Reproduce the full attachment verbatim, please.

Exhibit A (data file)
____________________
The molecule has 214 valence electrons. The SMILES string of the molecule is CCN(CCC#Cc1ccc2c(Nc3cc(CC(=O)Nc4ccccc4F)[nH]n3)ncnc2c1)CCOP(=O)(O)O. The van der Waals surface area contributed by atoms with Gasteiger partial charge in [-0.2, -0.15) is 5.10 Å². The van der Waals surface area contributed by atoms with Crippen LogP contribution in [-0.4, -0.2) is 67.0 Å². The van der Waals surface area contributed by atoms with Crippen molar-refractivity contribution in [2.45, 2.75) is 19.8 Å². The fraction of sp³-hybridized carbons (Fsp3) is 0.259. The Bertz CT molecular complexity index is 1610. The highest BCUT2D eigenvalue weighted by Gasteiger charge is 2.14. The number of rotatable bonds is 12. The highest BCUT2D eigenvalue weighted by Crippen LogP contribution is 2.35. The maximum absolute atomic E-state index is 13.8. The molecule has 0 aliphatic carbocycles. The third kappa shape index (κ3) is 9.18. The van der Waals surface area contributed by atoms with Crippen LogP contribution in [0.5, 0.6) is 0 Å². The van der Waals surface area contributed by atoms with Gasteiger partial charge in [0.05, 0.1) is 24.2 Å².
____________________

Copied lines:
The molecule has 214 valence electrons. The SMILES string of the molecule is CCN(CCC#Cc1ccc2c(Nc3cc(CC(=O)Nc4ccccc4F)[nH]n3)ncnc2c1)CCOP(=O)(O)O. The van der Waals surface area contributed by atoms with Gasteiger partial charge in [-0.2, -0.15) is 5.10 Å². The van der Waals surface area contributed by atoms with Crippen LogP contribution in [-0.4, -0.2) is 67.0 Å². The van der Waals surface area contributed by atoms with Crippen molar-refractivity contribution in [2.45, 2.75) is 19.8 Å². The fraction of sp³-hybridized carbons (Fsp3) is 0.259. The Bertz CT molecular complexity index is 1610. The highest BCUT2D eigenvalue weighted by Gasteiger charge is 2.14. The number of rotatable bonds is 12. The highest BCUT2D eigenvalue weighted by Crippen LogP contribution is 2.35. The maximum absolute atomic E-state index is 13.8. The molecule has 0 aliphatic carbocycles. The third kappa shape index (κ3) is 9.18. The van der Waals surface area contributed by atoms with Crippen LogP contribution in [0.5, 0.6) is 0 Å². The van der Waals surface area contributed by atoms with Gasteiger partial charge in [0.05, 0.1) is 24.2 Å².